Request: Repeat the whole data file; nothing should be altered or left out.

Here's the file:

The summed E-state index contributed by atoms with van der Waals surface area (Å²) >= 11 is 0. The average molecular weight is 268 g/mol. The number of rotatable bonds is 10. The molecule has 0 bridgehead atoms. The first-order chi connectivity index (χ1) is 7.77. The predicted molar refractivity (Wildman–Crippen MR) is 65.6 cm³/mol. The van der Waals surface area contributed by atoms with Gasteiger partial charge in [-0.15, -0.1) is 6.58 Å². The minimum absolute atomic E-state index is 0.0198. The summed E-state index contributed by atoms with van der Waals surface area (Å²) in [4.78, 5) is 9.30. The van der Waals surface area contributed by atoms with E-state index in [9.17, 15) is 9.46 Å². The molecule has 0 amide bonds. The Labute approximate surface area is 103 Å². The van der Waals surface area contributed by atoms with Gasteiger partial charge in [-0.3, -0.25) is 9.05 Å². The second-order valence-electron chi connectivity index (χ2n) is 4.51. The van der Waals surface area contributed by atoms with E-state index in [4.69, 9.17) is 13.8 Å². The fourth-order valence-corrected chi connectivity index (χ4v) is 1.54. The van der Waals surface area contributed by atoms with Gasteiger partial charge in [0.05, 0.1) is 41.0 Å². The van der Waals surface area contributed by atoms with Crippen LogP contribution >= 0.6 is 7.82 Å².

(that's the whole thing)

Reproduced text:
The summed E-state index contributed by atoms with van der Waals surface area (Å²) >= 11 is 0. The average molecular weight is 268 g/mol. The number of rotatable bonds is 10. The molecule has 0 bridgehead atoms. The first-order chi connectivity index (χ1) is 7.77. The predicted molar refractivity (Wildman–Crippen MR) is 65.6 cm³/mol. The van der Waals surface area contributed by atoms with Gasteiger partial charge in [-0.15, -0.1) is 6.58 Å². The minimum absolute atomic E-state index is 0.0198. The summed E-state index contributed by atoms with van der Waals surface area (Å²) in [4.78, 5) is 9.30. The van der Waals surface area contributed by atoms with E-state index in [9.17, 15) is 9.46 Å². The molecule has 0 amide bonds. The Labute approximate surface area is 103 Å². The van der Waals surface area contributed by atoms with Gasteiger partial charge in [-0.3, -0.25) is 9.05 Å². The second-order valence-electron chi connectivity index (χ2n) is 4.51. The van der Waals surface area contributed by atoms with E-state index in [4.69, 9.17) is 13.8 Å². The fourth-order valence-corrected chi connectivity index (χ4v) is 1.54. The van der Waals surface area contributed by atoms with Gasteiger partial charge in [0.05, 0.1) is 41.0 Å². The van der Waals surface area contributed by atoms with Crippen LogP contribution >= 0.6 is 7.82 Å².